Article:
Last Sunday, Venezuela's President Hugo Chavez Frias demonstrated again the depth and breadth of his popular support. His candidates won 96 percent of the seats in the new Constituent Assembly, which will rewrite the country's Constitution.
The elections did not, however, resolve the main questions about Mr. Chavez's six-month-old government. Is he, as his supporters claim, setting the stage for a genuine renewal of Venezuela's discredited political system and a restoration of confidence in government? Or is he leading Venezuela down the path toward authoritarian rule, as his detractors assert? Can his advisers effectively manage Venezuela's complex, oil-rich economy or should we expect a continuing deterioration in the nation's fortunes? Finally, how should the US be managing its relations with Venezuela, which is now its main oil supplier.
There is little disagreement that politics in Venezuela had reached a dead end before the election of Chavez. Indeed, the overwhelming vote for Chavez - who as a young colonel seven years earlier had launched a failed military coup - affirmed the breakdown of the country's old political order. Ordinary citizens held government and established political parties in largely deserved contempt. Few Latin American countries were more poorly, or more corruptly, governed, and none lost more ground economically in the past generation. No one can seriously dispute that Chavez's election was a call for fundamental change, for a clean sweep and a remaking of Venezuelan politics.
What is in dispute is whether the Constituent Assembly will promote democratic change, or serve as prelude to a concentration of power by Chavez? There are reasons to be concerned about his commitment to democracy. His rhetoric is bombastic and intimidating. He's shown disdain for Congress and the courts, and regularly threatens to ignore them. He's stated, despite legal rulings to the contrary, that the new assembly will have the authority, not only to redraft the constitution, but to close parliament and the judiciary, and to take over their roles.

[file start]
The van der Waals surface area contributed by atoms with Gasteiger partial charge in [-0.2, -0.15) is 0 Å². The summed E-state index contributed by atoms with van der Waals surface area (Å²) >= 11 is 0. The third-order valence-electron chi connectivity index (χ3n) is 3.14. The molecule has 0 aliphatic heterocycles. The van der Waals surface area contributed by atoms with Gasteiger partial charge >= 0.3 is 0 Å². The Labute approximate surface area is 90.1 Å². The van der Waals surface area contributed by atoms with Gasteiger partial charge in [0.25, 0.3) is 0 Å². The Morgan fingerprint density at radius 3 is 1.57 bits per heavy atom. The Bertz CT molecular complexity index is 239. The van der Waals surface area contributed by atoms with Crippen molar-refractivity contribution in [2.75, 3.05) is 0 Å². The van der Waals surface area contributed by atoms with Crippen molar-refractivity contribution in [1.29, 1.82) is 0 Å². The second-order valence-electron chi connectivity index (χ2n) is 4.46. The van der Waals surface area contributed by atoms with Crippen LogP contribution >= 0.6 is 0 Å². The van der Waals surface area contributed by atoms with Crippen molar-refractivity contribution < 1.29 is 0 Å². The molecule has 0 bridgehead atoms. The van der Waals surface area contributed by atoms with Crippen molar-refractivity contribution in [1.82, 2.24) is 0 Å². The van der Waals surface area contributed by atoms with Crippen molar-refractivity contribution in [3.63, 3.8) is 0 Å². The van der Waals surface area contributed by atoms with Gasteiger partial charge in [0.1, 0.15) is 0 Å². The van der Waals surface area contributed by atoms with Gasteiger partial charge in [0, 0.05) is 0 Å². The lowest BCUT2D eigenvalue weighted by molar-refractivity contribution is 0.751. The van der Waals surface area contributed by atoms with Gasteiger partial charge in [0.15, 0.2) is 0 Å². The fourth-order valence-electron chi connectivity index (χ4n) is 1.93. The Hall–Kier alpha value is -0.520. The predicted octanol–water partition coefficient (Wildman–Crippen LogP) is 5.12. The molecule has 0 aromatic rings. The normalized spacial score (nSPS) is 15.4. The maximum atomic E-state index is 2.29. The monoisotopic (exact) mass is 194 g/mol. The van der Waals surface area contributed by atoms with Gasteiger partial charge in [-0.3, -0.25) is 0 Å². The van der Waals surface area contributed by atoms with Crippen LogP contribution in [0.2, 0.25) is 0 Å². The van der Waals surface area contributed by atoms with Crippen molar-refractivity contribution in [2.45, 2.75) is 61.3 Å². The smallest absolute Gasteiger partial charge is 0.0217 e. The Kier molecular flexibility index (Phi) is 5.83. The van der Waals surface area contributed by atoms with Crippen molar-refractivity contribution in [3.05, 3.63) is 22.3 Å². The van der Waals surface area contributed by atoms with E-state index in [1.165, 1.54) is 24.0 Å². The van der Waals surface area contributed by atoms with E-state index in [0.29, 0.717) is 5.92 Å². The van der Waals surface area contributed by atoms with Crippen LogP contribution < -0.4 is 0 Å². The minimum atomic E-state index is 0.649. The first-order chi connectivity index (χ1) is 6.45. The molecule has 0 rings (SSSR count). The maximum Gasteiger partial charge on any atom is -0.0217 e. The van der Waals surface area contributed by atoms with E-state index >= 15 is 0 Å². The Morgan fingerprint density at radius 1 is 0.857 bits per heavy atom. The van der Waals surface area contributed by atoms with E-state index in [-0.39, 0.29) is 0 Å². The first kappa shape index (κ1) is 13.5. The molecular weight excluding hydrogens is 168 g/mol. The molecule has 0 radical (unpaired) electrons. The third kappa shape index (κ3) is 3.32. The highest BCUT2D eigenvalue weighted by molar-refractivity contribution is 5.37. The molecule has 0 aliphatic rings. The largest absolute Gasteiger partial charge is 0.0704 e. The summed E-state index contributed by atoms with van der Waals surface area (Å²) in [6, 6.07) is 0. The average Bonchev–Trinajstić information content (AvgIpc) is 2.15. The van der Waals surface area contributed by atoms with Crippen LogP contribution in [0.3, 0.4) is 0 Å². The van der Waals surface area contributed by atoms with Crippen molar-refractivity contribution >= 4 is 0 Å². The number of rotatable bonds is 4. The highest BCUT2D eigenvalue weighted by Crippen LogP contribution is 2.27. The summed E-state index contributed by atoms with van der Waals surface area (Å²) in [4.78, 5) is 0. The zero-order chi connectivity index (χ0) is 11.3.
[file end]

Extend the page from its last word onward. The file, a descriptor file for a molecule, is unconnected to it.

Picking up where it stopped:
To be sure, neither the legislature nor the courts have earned much respect for their performance or integrity over the years. And Chavez has rarely stepped beyond his rhetoric to actually violate judicial or congressional decisions. When he has, the violations have so far been relatively minor. But, his rhetorical excesses have contributed to a polarized environment, hardly conducive to the give and take of democratic politics.
Chavez has also set off alarms with his appointments of military officers to key government posts. There's nothing illegal about this, and it may be natural for Chavez, who ran without a political party, to turn to the institution he knows best, to recruit the people he most trusts for positions of responsibility. But, the dangers to democracy of involving military personnel in political tasks should not be underestimated anywhere in Latin America.
On the economic front, despite his populist discourse, Chavez's policies have been standard free-market fare. Criticism may be justified that he hasn't done enough to address Venezuela's deep recession - but this slump clearly reflects a history of failed economic management. All things considered, the Venezuelan economy is not doing much worse than many others in Latin America.
Chavez is not your ordinary Latin American president. He's a military man, not a politician. He is unrepentant about his attempt to overthrow an elected government. His language is often overheated and threatening - and sometimes plainly antidemocratic. Yet he has the solid support of the vast majority of Venezuelan citizens, and there is no effective opposition to him or his policies. Under the circumstances, there is not much the US can do to shape events in Venezuela. The US should continue to seek, as it has so far, to establish a friendly and engaged relationship while making clear that the quality of the relationship depends on Chavez adhering to democratic norms. To the extent the US is able, it should be helpful and supportive if he sticks to a democratic path in remaking Venezuelan politics. But the US shouldn't hesitate to show opposition should he abandon that path.
*Peter Hakim is president of the Inter-American Dialogue in Washington, D.C.
(c) Copyright 1999. The Christian Science Publishing Society